The strength and force of this movement has terrified the Iranian authorities, who have waged a sinister crackdown in response. Since January 2018, they have arrested at least 48 women’s rights defenders, including four men. Some have been tortured and sentenced to prison terms or flogging after grossly unfair trials.

Making criminals of women and girls who refuse to wear the hijab is an extreme form of discrimination. Forced veiling laws violate a whole host of rights, including the rights to equality, privacy and freedom of expression and belief. In the end, these laws degrade women and girls, stripping them of their dignity and self-worth.

Women’s rights defenders in detention

Among the many brave women’s rights defenders who have stood up to Iran’s forced veiling laws is Nasrin Sotoudeh, a prominent human rights lawyer. In March 2019, she was sentenced to a total of 38 years and six months in prison and 148 lashes after being convicted in two separate grossly unfair trials. Some of the charges against her, including “inciting corruption and prostitution”, stem from her work as a lawyer representing women arrested for protesting against forced veiling laws, her own opposition to forced veiling, and removing her headscarf in prison. She must serve 17 years of this sentence.

In April 2019, shortly after Nasrin Sotoudeh’s sentencing, Yasaman Aryani, her mother, Monireh Arabshahi, and Mojgan Keshavarz were all arrested after posting a video that went viral on International Women’s Day. In it, they are seen walking without headscarves through a Tehran metro train, handing flowers to female passengers. “The day will come when women are not forced to struggle,” Monireh Arabshahi is heard saying while Yasaman Aryani hands a flower to a woman wearing a hijab, saying she hopes to walk side by side in the street one day, “me without the hijab and you with the hijab”. Sources say that because of this video, Yasaman Aryani and Monireh Arabshahi are facing charges that include “spreading propaganda against the system” and “inciting corruption and prostitution”.

Vida Movahedi has been sentenced to one year in prison for her peaceful protests against forced veiling. She remains in prison since her arrest in October 2018, when she staged a solo protest by standing, without a hijab, on top of a large dome structure in the middle of Tehran’s Enghelab (Revolution) Square and waving coloured balloons in her hands. Vida Movahedi was among several prisoners granted a pardon by Iran’s Supreme Leader to mark the 40th anniversary of the 1979 revolution in February 2019, but prison authorities have refused to release her.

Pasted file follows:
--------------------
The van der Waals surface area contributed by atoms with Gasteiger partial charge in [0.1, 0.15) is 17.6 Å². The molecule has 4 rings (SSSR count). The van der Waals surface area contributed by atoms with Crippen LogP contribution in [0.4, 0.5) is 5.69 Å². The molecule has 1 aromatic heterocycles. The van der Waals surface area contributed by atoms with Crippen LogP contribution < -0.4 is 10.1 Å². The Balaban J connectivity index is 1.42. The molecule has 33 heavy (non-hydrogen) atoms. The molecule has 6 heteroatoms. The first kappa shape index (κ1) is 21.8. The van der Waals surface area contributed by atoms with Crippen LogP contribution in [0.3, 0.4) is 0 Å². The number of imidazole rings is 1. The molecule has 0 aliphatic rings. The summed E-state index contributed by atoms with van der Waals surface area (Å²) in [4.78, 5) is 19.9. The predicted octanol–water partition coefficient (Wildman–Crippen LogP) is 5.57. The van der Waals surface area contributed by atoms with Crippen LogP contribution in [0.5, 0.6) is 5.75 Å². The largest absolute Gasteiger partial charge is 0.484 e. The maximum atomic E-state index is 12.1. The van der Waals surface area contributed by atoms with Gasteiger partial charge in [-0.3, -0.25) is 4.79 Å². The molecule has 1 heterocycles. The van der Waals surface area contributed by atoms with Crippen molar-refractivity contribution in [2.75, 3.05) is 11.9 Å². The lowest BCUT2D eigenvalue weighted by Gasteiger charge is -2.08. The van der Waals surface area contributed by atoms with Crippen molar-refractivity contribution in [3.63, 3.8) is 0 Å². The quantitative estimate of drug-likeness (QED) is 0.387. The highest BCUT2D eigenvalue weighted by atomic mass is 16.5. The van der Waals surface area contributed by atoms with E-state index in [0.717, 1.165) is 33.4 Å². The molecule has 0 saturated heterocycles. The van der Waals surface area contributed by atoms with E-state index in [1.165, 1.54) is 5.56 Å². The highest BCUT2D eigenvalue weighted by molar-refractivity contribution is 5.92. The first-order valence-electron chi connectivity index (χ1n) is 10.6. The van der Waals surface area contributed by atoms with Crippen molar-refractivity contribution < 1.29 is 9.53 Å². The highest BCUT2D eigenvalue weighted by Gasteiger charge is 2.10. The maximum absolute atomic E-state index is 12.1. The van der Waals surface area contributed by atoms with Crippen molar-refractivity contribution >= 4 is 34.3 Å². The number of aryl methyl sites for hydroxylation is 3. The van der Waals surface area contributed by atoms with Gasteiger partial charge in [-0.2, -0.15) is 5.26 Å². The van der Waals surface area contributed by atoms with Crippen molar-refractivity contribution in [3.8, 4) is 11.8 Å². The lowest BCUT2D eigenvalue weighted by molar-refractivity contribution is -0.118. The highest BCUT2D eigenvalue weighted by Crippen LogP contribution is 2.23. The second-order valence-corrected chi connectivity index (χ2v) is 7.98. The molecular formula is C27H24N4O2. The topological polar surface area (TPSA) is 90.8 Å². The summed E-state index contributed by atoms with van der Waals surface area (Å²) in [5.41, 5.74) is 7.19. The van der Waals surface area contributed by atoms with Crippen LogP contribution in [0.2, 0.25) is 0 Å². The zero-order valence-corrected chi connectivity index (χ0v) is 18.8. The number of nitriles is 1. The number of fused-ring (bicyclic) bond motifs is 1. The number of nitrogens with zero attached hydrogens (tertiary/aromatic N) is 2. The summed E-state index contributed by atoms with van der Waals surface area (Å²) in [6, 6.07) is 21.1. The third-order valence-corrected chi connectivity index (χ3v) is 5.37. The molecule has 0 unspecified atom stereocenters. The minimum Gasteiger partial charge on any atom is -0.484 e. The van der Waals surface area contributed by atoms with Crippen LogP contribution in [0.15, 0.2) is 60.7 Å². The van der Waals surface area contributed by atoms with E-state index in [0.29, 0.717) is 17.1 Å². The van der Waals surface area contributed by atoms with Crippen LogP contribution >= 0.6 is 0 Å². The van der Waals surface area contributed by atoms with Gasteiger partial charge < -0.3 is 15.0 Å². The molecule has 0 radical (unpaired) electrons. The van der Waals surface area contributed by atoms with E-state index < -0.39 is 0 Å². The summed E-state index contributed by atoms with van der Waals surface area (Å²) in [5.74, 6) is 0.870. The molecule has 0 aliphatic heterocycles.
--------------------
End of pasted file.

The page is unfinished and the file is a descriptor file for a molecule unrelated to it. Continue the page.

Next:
Nasrin Sotoudeh’s husband, Reza Khandan, was arrested in September 2018 after he posted Facebook messages about human rights violations in Iran, including the prosecution of women who protested against forced veiling laws. In January 2019, he and Farhad Meysami were sentenced to prison terms for their support of the women’s rights movement against forced veiling. They were both convicted of “spreading propaganda against the system” and “gathering and colluding to commit crimes against national security” and sentenced to six years in prison.

Join our action

The policing of women’s bodies and lives in Iran is not restricted to their clothing choices. However, it is the most visible and one of the most egregious forms of the wider oppression of women and it also stokes violence against them.

Because of this, Amnesty International is highlighting the brave actions of the women and men campaigning to end Iran’s forced veiling laws and is demanding that the Iranian authorities free the women’s rights defenders who remain in prison.

Stand in solidarity with millions of Iranian women and girls who continue to struggle for their rights by sharing this blog.

Source: Amnesty International

Except where otherwise noted, content in Amnesty International Materials is licensed under a Creative Commons (attribution, non-commercial, no derivatives, international 4.0) licence.

Video                                                                                              

Women protest hijab laws in Iran